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Jack Whitten, Quantum Wall, VIII (For Arshile Gorky, My First Love In Painting)’, 2017 © Jack Whitten Estate
15 Apr 2020

Jack Whitten on Arshile Gorky

The final work created by Jack Whitten before his passing in January 2018 is a memorial to Arshile Gorky. Shimmering with brilliantly colored acrylic paint tiles, ‘Quantum Wall, VIII (For Arshile Gorky, My First Love In Painting)’ celebrates the beauty of the universe’s fundamental opposition to closure and Gorky's six-decade-long influence on Whitten.

We are delighted to share Jack Whitten’s toast to the Armenian-American artist from the opening dinner for ‘Ardent Nature’, our inaugural exhibition of works by Gorky at Hauser & Wirth New York, 69th Street, back in 2017. Listen and read below as Whitten reflects on the soul, color and profound mastery present in Gorky’s work.

Jack Whitten’s toast to Arshile Gorky, New York NY, 2 November 2017

Jack Whitten: I had always saved reproductions of Gorky’s work when I was a student at Southern University in Baton Rouge, Louisiana in the late 50s. But when I came to New York to study at the Cooper Union in 1960, I saw my first Gorkys at MoMA. I have a vivid memory: I was reduced to tears. I have to explain that I did not know what I was looking at. I didn’t. I didn’t have enough painter’s knowledge to know what this was about. But I knew that there was something in there that deeply moved me, and I had to find out more.

A couple of weeks ago I was in Greece on the Isle of Crete, at my home in Crete. And I was picking large, bright red, rosy pomegranates. The olives were just turning purplish black, from green. The grapes were hanging from purple to a golden magenta-ish, to a yellow, to a light powerful green. And the figs! The figs were just oozing honey. I was so moved. I have a little spot that I go to meditate, and it was there that I did my best to communicate with Gorky.

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Arshile Gorky, Apple Orchard, ca. 1943 – 1946 © 2020 The Arshile Gorky Foundation / Artists Rights Society (ARS)

Jack Whitten Crete

Whitten carving wood for a sculpture, Agia Galini, Crete, 1972

I’m telling you this story because the colors that we find in a Gorky painting, you will not find those colors on a color chart. They don’t exist in writing. That’s not where they come from. You’re witnessing something that comes from the deep soul of an artist. Someone who has a knowledge of history. Someone who has studied history. Someone who knows every color in the book. Someone who can produce his own light at will. I had to find out more about who this man was. So I went to the library at Cooper Union and I studied for long hours all the books all the information that I had my hands on.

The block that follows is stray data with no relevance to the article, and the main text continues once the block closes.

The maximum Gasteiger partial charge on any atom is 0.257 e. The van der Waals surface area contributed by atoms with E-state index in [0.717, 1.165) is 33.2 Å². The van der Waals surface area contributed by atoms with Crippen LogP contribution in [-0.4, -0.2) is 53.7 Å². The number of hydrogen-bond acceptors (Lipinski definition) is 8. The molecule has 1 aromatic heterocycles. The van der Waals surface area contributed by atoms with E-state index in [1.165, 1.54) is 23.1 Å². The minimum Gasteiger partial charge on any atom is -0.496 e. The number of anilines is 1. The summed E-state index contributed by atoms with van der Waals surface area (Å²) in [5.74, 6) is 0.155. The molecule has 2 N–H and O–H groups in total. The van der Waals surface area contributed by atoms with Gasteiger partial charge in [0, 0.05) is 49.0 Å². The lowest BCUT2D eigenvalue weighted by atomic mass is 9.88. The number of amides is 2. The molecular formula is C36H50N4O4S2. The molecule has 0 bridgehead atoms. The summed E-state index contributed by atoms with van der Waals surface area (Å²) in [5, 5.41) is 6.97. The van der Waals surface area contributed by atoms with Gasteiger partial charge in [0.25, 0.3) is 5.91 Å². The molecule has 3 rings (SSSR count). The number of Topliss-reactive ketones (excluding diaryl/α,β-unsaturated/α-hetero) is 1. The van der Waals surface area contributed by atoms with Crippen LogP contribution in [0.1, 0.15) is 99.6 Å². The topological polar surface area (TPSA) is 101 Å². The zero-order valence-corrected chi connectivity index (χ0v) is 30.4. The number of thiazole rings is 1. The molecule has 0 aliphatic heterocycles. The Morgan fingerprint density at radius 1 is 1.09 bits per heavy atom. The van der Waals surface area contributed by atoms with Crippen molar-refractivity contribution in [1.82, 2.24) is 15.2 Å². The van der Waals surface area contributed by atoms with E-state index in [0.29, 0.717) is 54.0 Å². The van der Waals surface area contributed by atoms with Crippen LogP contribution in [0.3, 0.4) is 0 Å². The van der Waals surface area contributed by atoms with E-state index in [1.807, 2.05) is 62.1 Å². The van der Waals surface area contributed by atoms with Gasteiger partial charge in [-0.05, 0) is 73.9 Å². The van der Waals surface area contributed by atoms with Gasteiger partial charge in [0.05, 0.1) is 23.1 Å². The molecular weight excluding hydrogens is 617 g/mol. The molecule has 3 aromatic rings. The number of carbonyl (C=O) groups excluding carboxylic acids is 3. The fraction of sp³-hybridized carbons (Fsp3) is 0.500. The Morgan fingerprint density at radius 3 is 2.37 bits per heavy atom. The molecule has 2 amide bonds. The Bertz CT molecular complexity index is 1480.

‘Something that comes from the deep soul of an artist. Someone who has a knowledge of history. Someone who has studied history. Someone who knows every color in the book. Someone who can produce his own light at will.’

I found out that Gorky and I have a lot to share. I too came from a diaspora. I too have suffered at the hands of man’s inhumanity to man. Gorky knew how, what this does of the psyche. He knew about suffering. He knew about passion. How do I come to that? I know it, because at this point in my life I can read it in the color structure.

He was the beginning. It was he, who got me on the right track. Later when I met Bill de Kooning, Bill used to talk about him a lot, long hours at the bar. So for me, just to be able to be here tonight, to see that these works exist, still in such pristine condition—Allan Stone was a great help also. Allan had a lot of the works on paper. He allowed me to pick them up, to study them. I found that in the drawings, the pastel was deep into the paper. He rubbed it deep into the paper. It wasn’t just a surface phenomenon. Anyway, I don’t want to go on long tonight because I know everybody’s hungry, but thank you for giving me the chance to express my appreciation. My love is as strong as ever.

Learn more about Arshile Gorky and visit Art21 to watch their film An Artist’s Life: Jack Whitten that tracks the progress of the artist’s final painting ‘Quantum Wall, VIII (For Arshile Gorky, My First Love In Painting)’. 

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